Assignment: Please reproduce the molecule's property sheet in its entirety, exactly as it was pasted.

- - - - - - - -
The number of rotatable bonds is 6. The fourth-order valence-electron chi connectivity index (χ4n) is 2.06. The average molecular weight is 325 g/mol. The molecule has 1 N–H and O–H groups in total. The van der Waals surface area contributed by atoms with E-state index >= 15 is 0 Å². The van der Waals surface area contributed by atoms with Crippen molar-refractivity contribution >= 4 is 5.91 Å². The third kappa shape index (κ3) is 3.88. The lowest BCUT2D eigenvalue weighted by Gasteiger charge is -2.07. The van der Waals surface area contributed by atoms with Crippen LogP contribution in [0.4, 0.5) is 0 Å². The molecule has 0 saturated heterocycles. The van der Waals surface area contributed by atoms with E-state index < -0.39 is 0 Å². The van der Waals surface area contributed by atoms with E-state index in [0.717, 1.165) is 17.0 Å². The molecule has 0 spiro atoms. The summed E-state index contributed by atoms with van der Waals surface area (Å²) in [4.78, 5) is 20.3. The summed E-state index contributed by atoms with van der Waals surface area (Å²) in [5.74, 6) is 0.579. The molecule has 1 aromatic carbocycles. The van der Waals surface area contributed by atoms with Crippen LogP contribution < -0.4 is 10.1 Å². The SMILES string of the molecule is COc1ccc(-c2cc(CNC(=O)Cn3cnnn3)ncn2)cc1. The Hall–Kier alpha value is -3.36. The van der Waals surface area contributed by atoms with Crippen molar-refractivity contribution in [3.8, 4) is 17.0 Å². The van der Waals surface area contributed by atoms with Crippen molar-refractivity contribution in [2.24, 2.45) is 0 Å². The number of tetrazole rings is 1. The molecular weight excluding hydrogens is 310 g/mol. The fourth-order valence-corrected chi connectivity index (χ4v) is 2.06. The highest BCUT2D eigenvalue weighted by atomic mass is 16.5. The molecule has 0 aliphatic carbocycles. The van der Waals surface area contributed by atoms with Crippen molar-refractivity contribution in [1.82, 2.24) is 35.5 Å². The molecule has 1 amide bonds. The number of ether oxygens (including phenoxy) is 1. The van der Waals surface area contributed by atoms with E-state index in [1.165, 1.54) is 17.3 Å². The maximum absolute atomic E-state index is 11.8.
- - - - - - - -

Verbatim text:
The number of rotatable bonds is 6. The fourth-order valence-electron chi connectivity index (χ4n) is 2.06. The average molecular weight is 325 g/mol. The molecule has 1 N–H and O–H groups in total. The van der Waals surface area contributed by atoms with E-state index >= 15 is 0 Å². The van der Waals surface area contributed by atoms with Crippen molar-refractivity contribution >= 4 is 5.91 Å². The third kappa shape index (κ3) is 3.88. The lowest BCUT2D eigenvalue weighted by Gasteiger charge is -2.07. The van der Waals surface area contributed by atoms with Crippen LogP contribution in [0.4, 0.5) is 0 Å². The molecule has 0 saturated heterocycles. The van der Waals surface area contributed by atoms with E-state index < -0.39 is 0 Å². The van der Waals surface area contributed by atoms with E-state index in [0.717, 1.165) is 17.0 Å². The molecule has 0 spiro atoms. The summed E-state index contributed by atoms with van der Waals surface area (Å²) in [4.78, 5) is 20.3. The summed E-state index contributed by atoms with van der Waals surface area (Å²) in [5.74, 6) is 0.579. The molecule has 1 aromatic carbocycles. The van der Waals surface area contributed by atoms with Crippen LogP contribution < -0.4 is 10.1 Å². The SMILES string of the molecule is COc1ccc(-c2cc(CNC(=O)Cn3cnnn3)ncn2)cc1. The Hall–Kier alpha value is -3.36. The van der Waals surface area contributed by atoms with Crippen molar-refractivity contribution in [3.8, 4) is 17.0 Å². The van der Waals surface area contributed by atoms with Crippen molar-refractivity contribution in [2.24, 2.45) is 0 Å². The number of tetrazole rings is 1. The molecular weight excluding hydrogens is 310 g/mol. The fourth-order valence-corrected chi connectivity index (χ4v) is 2.06. The highest BCUT2D eigenvalue weighted by atomic mass is 16.5. The molecule has 0 aliphatic carbocycles. The van der Waals surface area contributed by atoms with Crippen molar-refractivity contribution in [1.82, 2.24) is 35.5 Å². The molecule has 1 amide bonds. The number of ether oxygens (including phenoxy) is 1. The van der Waals surface area contributed by atoms with E-state index in [1.165, 1.54) is 17.3 Å². The maximum absolute atomic E-state index is 11.8.